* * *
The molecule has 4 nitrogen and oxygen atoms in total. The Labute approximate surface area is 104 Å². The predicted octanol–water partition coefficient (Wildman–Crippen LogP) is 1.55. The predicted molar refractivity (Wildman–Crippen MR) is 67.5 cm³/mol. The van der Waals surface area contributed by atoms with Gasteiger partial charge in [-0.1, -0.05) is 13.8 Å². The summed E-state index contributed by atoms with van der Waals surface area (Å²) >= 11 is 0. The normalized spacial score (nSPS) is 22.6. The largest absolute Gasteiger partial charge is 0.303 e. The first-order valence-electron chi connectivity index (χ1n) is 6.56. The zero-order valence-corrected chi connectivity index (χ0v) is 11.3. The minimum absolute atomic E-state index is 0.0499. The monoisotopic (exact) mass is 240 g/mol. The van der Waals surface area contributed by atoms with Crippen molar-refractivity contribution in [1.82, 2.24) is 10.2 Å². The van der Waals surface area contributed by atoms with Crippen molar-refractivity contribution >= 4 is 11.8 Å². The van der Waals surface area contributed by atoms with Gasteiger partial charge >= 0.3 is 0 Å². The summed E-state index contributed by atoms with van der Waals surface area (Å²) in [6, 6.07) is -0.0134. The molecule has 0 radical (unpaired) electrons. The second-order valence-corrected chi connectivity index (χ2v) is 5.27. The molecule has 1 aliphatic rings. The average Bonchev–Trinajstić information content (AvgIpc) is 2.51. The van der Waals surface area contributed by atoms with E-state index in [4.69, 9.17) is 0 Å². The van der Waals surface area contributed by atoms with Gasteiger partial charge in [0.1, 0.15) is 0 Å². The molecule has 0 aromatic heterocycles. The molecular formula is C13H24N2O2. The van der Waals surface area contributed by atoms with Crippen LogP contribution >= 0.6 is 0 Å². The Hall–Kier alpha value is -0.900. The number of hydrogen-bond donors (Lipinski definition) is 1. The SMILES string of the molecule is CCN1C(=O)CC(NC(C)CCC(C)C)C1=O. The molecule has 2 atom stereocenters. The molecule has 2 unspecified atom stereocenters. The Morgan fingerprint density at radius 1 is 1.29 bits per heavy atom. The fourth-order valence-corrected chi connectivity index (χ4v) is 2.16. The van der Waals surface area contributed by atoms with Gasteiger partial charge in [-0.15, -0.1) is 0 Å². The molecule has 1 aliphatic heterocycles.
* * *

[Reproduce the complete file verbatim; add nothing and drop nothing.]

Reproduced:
The molecule has 4 nitrogen and oxygen atoms in total. The Labute approximate surface area is 104 Å². The predicted octanol–water partition coefficient (Wildman–Crippen LogP) is 1.55. The predicted molar refractivity (Wildman–Crippen MR) is 67.5 cm³/mol. The van der Waals surface area contributed by atoms with Gasteiger partial charge in [-0.1, -0.05) is 13.8 Å². The summed E-state index contributed by atoms with van der Waals surface area (Å²) >= 11 is 0. The normalized spacial score (nSPS) is 22.6. The largest absolute Gasteiger partial charge is 0.303 e. The first-order valence-electron chi connectivity index (χ1n) is 6.56. The zero-order valence-corrected chi connectivity index (χ0v) is 11.3. The minimum absolute atomic E-state index is 0.0499. The monoisotopic (exact) mass is 240 g/mol. The van der Waals surface area contributed by atoms with Crippen molar-refractivity contribution in [1.82, 2.24) is 10.2 Å². The van der Waals surface area contributed by atoms with Crippen molar-refractivity contribution >= 4 is 11.8 Å². The van der Waals surface area contributed by atoms with Gasteiger partial charge >= 0.3 is 0 Å². The summed E-state index contributed by atoms with van der Waals surface area (Å²) in [6, 6.07) is -0.0134. The molecule has 0 radical (unpaired) electrons. The second-order valence-corrected chi connectivity index (χ2v) is 5.27. The molecule has 1 aliphatic rings. The average Bonchev–Trinajstić information content (AvgIpc) is 2.51. The van der Waals surface area contributed by atoms with E-state index in [4.69, 9.17) is 0 Å². The van der Waals surface area contributed by atoms with Gasteiger partial charge in [0.1, 0.15) is 0 Å². The molecule has 0 aromatic heterocycles. The molecular formula is C13H24N2O2. The van der Waals surface area contributed by atoms with Crippen LogP contribution >= 0.6 is 0 Å². The Hall–Kier alpha value is -0.900. The number of hydrogen-bond donors (Lipinski definition) is 1. The SMILES string of the molecule is CCN1C(=O)CC(NC(C)CCC(C)C)C1=O. The molecule has 2 atom stereocenters. The molecule has 2 unspecified atom stereocenters. The Morgan fingerprint density at radius 1 is 1.29 bits per heavy atom. The fourth-order valence-corrected chi connectivity index (χ4v) is 2.16. The van der Waals surface area contributed by atoms with Gasteiger partial charge in [-0.15, -0.1) is 0 Å². The molecule has 1 aliphatic heterocycles.